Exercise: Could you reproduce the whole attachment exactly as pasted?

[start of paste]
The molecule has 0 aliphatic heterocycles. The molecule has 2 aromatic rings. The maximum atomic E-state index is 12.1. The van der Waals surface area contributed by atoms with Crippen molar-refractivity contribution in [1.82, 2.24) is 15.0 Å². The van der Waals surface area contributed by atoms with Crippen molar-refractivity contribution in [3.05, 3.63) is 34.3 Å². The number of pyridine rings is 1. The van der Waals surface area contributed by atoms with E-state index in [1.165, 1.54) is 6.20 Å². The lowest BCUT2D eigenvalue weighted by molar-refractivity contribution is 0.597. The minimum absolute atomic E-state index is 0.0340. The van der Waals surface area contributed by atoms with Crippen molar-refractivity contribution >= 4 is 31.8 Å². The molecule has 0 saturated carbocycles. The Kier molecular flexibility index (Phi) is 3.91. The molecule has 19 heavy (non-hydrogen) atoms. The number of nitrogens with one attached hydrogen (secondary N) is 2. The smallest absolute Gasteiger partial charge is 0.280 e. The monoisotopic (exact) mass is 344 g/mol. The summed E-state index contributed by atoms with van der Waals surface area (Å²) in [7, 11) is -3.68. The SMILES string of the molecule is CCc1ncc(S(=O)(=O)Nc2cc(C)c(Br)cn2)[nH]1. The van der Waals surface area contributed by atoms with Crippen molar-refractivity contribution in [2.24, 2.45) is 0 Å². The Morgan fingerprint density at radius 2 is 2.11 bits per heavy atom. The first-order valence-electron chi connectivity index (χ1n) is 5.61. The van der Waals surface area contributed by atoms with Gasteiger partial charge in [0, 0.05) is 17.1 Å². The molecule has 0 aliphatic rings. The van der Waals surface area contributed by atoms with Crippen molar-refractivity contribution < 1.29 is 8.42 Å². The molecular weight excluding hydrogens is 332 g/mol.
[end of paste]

The molecule has 0 aliphatic heterocycles. The molecule has 2 aromatic rings. The maximum atomic E-state index is 12.1. The van der Waals surface area contributed by atoms with Crippen molar-refractivity contribution in [1.82, 2.24) is 15.0 Å². The van der Waals surface area contributed by atoms with Crippen molar-refractivity contribution in [3.05, 3.63) is 34.3 Å². The number of pyridine rings is 1. The van der Waals surface area contributed by atoms with E-state index in [1.165, 1.54) is 6.20 Å². The lowest BCUT2D eigenvalue weighted by molar-refractivity contribution is 0.597. The minimum absolute atomic E-state index is 0.0340. The van der Waals surface area contributed by atoms with Crippen molar-refractivity contribution >= 4 is 31.8 Å². The molecule has 0 saturated carbocycles. The Kier molecular flexibility index (Phi) is 3.91. The molecule has 19 heavy (non-hydrogen) atoms. The number of nitrogens with one attached hydrogen (secondary N) is 2. The smallest absolute Gasteiger partial charge is 0.280 e. The monoisotopic (exact) mass is 344 g/mol. The summed E-state index contributed by atoms with van der Waals surface area (Å²) in [7, 11) is -3.68. The SMILES string of the molecule is CCc1ncc(S(=O)(=O)Nc2cc(C)c(Br)cn2)[nH]1. The van der Waals surface area contributed by atoms with Crippen molar-refractivity contribution in [2.24, 2.45) is 0 Å². The Morgan fingerprint density at radius 2 is 2.11 bits per heavy atom. The first-order valence-electron chi connectivity index (χ1n) is 5.61. The van der Waals surface area contributed by atoms with Gasteiger partial charge in [0, 0.05) is 17.1 Å². The molecule has 0 aliphatic rings. The van der Waals surface area contributed by atoms with Crippen molar-refractivity contribution < 1.29 is 8.42 Å². The molecular weight excluding hydrogens is 332 g/mol.